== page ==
But there is this world there, this world to celebrate, this world to
look at, to enjoy and to appreciate. And that’s really, I think, what
the picture does the best.

GROSS: I think this is maybe the opportunity for me to ask you if you
are a religious man at all, and if this experience has affected your
sense of spirituality one way or another. I’m not implying here that you
should be religious or that it should have increased your sense of that.
I’m just kind of curious.

Mr. BALOG: You know, I have a very, very broad sense of spirituality.
I’m not a practicing member of any religion, but I have a very deep
sense that there - I suppose that would have to say that there is some
sort of a force - a God force, if you want to call it that - that unites
this incredible earth experience and the people who live on it, unites
us to the galaxy that’s out there over our heads all the time. And in
that sense, it is religious. But I think if it is spiritual rather then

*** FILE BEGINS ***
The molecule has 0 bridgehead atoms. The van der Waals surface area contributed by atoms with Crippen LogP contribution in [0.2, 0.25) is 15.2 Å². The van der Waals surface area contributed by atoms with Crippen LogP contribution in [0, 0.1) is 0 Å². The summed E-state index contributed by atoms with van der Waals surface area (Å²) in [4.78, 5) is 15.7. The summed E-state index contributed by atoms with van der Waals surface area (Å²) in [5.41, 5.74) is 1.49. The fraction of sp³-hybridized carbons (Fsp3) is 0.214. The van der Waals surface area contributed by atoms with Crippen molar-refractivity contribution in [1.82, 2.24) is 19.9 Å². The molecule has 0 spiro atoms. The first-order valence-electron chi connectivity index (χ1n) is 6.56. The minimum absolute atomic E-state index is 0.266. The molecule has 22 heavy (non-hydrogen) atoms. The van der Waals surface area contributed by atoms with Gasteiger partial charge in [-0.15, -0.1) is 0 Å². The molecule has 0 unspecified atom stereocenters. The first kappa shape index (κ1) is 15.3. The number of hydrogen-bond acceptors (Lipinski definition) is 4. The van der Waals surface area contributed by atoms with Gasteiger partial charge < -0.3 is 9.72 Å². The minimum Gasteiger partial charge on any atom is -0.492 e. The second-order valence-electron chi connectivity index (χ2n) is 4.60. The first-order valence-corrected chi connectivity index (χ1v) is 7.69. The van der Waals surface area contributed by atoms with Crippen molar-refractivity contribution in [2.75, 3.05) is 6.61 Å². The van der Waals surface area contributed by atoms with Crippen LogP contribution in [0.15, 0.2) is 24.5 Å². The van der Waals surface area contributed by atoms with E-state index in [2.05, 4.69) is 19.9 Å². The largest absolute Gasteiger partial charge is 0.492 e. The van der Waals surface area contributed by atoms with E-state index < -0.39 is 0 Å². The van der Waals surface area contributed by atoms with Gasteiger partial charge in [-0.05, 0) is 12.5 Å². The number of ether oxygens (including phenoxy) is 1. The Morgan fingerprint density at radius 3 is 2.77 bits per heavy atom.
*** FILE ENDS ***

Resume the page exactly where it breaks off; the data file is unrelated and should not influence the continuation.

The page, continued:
explicitly religious.

To me, religious means that one is a subscriber to certain theological
beliefs attached to a particular church. And I’m not that. But
definitely, I have a spiritual sense about all of this.

GROSS: My guest is James Balog. He’s using time-lapse photography to
document receding glaciers and melting ice sheets through his project
the Extreme Ice Survey. It’s the subject to Tuesday’s “NOVA”-National
Geographic special on PBS. We’ll talk more after a break. This is FRESH

(Soundbite of music)

GROSS: If you’re just joining us, my guest is James Balog, and he’s the
founder of the Extreme Ice Survey. This is a project in which he’s put
time-lapse cameras on glaciers around the world and he’s documenting
what’s happening to the glaciers. And what’s happening to a lot of them
is they’re receding. They’re shrinking.

There’s a new NOVA documentary about the work he’s been doing. That will
be shown next Tuesday. And Balog also has a new book called “Extreme Ice
Now.” Is there a point at which a glacier dies, and has your time-lapse
photography documented that moment in any glacier’s life?

Mr. BALOG: Yeah. There’s a place in Iceland, actually, that we’ve come